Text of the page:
For businesses large and small, one of the keys to success is having access to a fair and equitable marketplace. If you are an entrepreneur, you should be able to create and promote your goods and services without infringement from a competitor, but in today’s economy, that isn’t always honored. As more businesses are clamoring for a piece of the sales pie, ethical boundaries are sometimes crossed, and if your company is the victim of deceptive or wrongful business practices, you may be entitled to legal intervention. However, many people are not sure what constitutes a real threat, and when they should contact a Beverly Hills unfair competition attorney.

Here is a brief overview of what is considered “unfair competition” under California law:

  1.  Trademark infringement

When another business uses a slogan or symbol that you have claimed for your company, this may be a case of trademark infringement. Your unique markings set you apart from others, and your competitors should not be able to use them for their own profit.

  1. Misappropriation of trade secrets

In many industries, trade secrets are vital to keeping one’s product or service unique and marketable. This may be your special cake recipe, a chemical formula, a mathematical algorithm, or something else. You can protect your intellectual property from theft or re-sale.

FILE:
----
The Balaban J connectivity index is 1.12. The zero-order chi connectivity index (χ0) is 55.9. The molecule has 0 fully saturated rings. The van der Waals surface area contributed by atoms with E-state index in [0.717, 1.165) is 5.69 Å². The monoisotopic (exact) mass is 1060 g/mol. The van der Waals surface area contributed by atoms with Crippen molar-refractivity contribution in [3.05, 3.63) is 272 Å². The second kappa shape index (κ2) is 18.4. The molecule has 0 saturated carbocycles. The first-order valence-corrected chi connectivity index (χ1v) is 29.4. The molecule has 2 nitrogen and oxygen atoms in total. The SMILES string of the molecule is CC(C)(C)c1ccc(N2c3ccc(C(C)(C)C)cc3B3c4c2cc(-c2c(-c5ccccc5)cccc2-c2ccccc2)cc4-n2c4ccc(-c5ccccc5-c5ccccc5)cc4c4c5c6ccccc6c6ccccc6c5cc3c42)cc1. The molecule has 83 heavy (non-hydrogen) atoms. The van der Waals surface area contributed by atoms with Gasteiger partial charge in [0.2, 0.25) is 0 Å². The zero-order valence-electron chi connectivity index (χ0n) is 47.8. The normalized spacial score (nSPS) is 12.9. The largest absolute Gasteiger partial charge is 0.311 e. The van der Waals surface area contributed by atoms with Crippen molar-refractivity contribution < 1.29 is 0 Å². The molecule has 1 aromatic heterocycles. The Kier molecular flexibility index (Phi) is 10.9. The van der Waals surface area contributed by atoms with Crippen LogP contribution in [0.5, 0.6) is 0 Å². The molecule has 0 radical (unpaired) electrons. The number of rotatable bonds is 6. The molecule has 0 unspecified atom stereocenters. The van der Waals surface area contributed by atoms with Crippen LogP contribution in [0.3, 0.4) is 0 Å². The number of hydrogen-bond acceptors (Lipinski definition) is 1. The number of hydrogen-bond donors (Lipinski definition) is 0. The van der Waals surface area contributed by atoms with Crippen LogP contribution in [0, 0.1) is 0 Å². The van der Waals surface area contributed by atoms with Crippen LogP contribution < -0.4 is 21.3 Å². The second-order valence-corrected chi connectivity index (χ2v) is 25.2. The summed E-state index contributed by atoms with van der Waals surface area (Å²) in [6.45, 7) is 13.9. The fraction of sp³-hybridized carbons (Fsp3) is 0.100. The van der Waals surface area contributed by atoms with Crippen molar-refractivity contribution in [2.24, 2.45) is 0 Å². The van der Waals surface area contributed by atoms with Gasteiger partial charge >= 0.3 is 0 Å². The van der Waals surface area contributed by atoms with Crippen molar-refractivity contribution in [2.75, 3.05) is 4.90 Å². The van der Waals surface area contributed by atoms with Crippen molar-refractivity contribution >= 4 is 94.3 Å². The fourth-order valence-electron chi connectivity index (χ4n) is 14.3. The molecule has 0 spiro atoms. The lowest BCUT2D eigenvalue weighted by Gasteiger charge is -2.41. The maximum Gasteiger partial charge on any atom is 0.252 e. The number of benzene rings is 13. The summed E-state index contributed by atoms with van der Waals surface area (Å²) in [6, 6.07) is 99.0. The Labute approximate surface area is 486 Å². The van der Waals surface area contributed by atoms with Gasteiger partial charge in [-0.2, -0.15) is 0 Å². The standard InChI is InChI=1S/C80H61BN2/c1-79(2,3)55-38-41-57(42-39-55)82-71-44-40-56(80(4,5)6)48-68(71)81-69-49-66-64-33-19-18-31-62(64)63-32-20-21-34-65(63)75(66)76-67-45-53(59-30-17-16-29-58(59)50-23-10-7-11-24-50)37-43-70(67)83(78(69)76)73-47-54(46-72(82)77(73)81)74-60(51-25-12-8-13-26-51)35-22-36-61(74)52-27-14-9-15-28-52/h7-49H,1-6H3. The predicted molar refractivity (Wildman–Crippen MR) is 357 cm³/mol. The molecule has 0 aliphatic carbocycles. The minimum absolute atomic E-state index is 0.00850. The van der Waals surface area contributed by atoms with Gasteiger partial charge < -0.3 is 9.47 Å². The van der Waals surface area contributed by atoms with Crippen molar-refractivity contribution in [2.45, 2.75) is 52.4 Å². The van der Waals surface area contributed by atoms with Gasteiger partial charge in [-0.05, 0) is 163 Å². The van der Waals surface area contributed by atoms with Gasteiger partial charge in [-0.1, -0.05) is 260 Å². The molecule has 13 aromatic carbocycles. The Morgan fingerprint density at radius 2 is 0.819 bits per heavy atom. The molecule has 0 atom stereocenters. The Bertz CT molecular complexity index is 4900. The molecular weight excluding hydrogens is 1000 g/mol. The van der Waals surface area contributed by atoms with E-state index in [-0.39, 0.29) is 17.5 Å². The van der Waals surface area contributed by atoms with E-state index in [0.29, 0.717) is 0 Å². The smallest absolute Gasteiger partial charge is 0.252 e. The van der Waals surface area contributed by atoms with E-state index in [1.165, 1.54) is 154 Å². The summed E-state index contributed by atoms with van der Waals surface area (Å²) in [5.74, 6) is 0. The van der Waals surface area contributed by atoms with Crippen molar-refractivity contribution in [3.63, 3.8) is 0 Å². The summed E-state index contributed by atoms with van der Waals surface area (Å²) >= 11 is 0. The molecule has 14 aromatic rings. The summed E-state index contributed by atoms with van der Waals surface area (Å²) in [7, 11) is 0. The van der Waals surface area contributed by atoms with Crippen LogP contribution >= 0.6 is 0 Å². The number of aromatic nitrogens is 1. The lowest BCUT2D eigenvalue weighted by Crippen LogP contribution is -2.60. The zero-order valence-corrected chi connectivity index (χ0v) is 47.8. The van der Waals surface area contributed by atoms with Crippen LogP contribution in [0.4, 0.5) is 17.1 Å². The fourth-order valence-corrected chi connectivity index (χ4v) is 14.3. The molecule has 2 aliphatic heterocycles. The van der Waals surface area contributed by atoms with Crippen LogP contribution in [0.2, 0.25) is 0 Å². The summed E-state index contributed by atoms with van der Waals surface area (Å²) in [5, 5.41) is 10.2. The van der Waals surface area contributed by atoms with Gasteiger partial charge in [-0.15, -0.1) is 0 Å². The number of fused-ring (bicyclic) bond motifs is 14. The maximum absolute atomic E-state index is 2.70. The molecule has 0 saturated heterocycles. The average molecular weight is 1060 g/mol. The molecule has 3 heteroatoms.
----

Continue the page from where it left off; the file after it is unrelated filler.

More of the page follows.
1. False advertising

If someone misrepresents their product or service with inflated claims, they may be in violation of unfair competition laws. Exaggerating the benefits of one product to differentiate it from the competitors’ similar products is deceptive and known as false advertising.

  1. Substitution of goods

Sometimes called a “bait and switch,” the unauthorized substitution of goods before and after sale can be a serious legal violation. This may happen when a particular brand or product is advertised and sold, but the version that customers receive is different, and often of lesser quality.

  1. False representation

Similar to false advertising, false representation gives the buyer unfounded security or hope about the product or service in question. Often this comes in the form of a false warranty, satisfaction guarantee, sponsorship, or certification of quality/origin.

  1. Trade defamation

When a competitor releases information such as written or oral communications, with the intent of harming your business or your company’s reputation, you may be able to file a trade defamation lawsuit. This is considered libelous, and can be a serious crime.

Does your business need help staying afloat in the face of unfair competition? Reach out to Monterrosa Law today and ask for your request a consultation.